JERUSALEM (AP) — Israeli Prime Minister Benjamin Netanyahu’s wife may have violated the country’s coronavirus lockdown by inviting a hairdresser into the official residence last week to prepare her for a public service video advocating the wearing of masks.
The incident, first reported by the Yediot Ahronot daily, was the latest in a string of lockdown violations by Israeli leaders and public figures — drawing widespread criticism that they are undermining public trust in the government.
Yediot reported that Sara Netanyahu had a hairdresser visit on the eve of the festive Sukkot holiday. Hair salons and barber shops are closed as part of a nationwide lockdown imposed last month, and people have been ordered to remain within 1,000 meters (yards) of home except for essential activities.
The Netanyahus have long been criticized for enjoying a lavish lifestyle out of the reach of most Israelis. In past cases, Sara Netanyahu was fined thousands of dollars for using public money for her own extravagant tastes and for allegedly abusive behavior toward her personal staff.
An official statement released in response to the news report said Sara Netanyahu was strictly abiding by all the coronavirus regulations, including sheltering at home and enforcing the wearing of masks at the official residence.
As a public figure making an informational video, she believed she was entitled to employ the services of the hairstylist, the statement said. It added that they both wore masks and gloves during the appointment and that she asked the stylist to refrain from making conversation.
The newspaper said that while the prime minister is entitled to such services as a public servant, his wife is not. An ordinary Israeli would pay a 500-shekel ($150) fine for violating the restriction.
The prime minister has been the target of mass demonstrations in recent months, with protesters calling on him to step down while he is on trial for corruption and criticizing his response to the coronavirus.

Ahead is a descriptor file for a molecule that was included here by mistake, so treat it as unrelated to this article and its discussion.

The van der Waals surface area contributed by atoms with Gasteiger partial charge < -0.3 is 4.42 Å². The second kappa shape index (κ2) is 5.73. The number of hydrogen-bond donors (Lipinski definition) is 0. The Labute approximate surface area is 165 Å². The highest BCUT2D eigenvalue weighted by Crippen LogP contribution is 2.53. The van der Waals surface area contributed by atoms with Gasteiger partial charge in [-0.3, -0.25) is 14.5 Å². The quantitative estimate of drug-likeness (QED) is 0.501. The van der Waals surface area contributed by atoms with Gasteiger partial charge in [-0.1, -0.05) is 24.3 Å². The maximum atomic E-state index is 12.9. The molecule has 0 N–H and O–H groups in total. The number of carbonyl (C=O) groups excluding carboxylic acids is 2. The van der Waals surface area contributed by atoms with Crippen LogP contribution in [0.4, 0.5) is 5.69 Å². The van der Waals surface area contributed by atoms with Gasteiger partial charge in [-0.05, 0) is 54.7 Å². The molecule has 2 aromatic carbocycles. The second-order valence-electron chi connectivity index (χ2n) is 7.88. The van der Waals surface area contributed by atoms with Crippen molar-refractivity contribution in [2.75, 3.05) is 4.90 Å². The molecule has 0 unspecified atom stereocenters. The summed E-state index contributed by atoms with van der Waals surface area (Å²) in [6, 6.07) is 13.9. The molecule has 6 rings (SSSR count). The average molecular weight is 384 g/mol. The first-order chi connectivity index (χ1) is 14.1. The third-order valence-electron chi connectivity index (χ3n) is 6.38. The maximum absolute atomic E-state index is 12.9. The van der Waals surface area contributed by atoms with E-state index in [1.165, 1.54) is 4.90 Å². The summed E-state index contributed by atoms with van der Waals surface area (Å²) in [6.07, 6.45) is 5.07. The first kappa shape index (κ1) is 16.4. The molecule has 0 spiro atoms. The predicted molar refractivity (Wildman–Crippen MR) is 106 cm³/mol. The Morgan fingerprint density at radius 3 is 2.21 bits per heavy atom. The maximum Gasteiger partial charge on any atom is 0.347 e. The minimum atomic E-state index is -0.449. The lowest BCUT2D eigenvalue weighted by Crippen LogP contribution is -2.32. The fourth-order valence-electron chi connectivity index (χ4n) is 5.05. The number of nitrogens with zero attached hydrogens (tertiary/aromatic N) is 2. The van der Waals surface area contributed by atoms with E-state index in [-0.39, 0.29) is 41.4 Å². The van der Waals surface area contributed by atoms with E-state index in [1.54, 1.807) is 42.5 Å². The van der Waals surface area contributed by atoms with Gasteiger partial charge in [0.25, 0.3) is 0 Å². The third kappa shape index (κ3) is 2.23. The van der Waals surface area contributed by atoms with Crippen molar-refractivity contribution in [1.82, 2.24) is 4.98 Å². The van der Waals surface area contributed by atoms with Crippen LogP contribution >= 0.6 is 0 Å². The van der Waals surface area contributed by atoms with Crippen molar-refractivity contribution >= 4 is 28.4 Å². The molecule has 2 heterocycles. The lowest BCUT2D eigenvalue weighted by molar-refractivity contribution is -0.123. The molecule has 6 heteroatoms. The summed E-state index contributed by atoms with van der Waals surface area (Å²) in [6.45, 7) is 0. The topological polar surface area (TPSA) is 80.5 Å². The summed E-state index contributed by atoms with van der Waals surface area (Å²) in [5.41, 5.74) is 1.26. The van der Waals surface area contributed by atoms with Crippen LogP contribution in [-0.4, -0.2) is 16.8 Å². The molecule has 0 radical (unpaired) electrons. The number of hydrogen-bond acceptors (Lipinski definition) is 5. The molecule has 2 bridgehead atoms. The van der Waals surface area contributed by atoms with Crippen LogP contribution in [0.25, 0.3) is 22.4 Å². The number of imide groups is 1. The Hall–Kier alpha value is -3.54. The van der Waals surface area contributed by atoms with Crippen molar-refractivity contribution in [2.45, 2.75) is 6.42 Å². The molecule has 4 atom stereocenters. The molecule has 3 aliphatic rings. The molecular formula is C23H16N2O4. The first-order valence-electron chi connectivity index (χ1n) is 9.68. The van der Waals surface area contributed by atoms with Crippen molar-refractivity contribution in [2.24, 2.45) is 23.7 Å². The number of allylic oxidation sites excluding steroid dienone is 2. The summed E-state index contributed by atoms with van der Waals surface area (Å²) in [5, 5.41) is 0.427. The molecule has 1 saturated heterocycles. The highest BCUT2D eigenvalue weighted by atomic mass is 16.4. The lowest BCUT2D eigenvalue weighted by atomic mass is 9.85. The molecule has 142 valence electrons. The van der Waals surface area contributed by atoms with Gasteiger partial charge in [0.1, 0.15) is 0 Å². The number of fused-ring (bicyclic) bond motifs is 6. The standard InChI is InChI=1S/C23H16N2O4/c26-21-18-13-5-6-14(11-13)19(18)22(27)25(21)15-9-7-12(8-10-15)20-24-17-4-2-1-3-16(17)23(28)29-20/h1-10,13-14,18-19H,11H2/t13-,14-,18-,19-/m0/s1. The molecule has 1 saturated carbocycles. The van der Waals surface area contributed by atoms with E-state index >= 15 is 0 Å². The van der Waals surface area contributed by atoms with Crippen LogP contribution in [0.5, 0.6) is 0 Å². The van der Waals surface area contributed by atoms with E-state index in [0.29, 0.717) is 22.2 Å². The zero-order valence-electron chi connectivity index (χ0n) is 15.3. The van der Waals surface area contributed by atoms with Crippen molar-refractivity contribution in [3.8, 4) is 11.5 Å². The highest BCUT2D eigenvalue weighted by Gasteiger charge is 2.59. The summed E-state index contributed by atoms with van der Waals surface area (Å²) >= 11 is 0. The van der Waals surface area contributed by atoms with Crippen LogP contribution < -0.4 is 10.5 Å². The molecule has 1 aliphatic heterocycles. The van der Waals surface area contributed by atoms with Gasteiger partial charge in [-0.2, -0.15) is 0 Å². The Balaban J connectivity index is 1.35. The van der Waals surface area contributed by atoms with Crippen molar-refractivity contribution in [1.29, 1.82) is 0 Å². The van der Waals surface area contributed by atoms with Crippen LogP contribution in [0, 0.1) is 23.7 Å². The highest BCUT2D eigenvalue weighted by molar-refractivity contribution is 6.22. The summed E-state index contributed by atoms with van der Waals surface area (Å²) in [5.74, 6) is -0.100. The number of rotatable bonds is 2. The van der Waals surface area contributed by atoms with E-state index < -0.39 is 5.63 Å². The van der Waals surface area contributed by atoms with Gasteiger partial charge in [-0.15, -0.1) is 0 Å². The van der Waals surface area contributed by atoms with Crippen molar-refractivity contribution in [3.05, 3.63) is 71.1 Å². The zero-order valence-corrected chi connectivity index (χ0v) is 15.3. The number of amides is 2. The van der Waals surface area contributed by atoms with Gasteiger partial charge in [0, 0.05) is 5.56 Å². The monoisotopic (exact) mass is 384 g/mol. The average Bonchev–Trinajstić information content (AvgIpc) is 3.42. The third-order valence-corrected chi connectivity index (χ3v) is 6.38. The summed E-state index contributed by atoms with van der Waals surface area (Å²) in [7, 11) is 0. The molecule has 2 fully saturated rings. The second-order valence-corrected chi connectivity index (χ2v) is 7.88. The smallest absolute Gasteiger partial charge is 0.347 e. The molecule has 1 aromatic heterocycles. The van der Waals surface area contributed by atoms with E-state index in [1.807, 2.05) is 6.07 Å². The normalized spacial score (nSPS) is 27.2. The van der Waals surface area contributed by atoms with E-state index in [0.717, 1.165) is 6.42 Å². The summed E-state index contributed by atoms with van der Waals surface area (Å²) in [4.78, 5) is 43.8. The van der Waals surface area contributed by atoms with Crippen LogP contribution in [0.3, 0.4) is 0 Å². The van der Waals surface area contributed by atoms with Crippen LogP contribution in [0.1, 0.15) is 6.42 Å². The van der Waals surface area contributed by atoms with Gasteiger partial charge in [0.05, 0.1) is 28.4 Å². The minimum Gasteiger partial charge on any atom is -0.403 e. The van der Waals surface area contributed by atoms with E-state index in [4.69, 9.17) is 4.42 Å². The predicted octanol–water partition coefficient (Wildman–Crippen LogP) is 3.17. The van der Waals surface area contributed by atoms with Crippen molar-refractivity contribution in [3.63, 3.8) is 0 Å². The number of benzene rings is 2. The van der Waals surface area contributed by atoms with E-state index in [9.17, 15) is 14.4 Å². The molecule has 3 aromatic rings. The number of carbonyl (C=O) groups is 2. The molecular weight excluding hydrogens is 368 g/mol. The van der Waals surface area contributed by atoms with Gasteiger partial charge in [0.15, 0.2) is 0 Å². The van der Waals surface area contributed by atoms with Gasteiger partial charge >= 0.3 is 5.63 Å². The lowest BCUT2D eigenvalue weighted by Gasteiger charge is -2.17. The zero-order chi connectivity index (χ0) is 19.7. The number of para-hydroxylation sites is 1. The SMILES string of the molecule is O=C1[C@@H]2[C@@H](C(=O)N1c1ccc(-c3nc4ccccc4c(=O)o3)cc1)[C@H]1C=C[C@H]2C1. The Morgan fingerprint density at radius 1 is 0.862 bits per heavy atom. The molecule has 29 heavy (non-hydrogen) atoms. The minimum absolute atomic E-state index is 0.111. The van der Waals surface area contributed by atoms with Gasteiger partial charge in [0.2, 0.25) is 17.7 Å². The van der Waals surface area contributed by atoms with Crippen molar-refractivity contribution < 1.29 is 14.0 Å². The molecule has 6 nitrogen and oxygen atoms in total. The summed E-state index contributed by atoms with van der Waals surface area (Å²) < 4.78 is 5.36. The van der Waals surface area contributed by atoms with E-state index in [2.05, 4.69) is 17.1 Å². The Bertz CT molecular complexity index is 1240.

Israelis have also expressed anger about a number of recent instances in which senior officials and their family members violated lockdown orders. Netanyahu and the figurehead president, Reuven Rivlin, have both acknowledged improperly hosting relatives during the Passover holiday last spring.
A Cabinet minister from Netanyahu’s Likud Party, Gila Gamliel, sparked uproar this week when it was discovered that she improperly traveled to the northern city of Tiberias for the Yom Kippur holy day last week and contracted the coronavirus. Israeli media have said she also lied to contact tracing investigators about her whereabouts.
In June 2019, a court ordered Sara Netanyahu to pay a fine of more than $15,000 for misusing state funds after she was accused of misusing some $100,000 in state money on lavish meals. In 2016, a court ruled that she had mistreated a housecleaner and awarded the man $42,000 in damages. Other employees have also accused her of abuse.
The Netanyahus have rejected all the allegations against them. Both say they have been the target of a “witch hunt” by hostile media and law enforcement.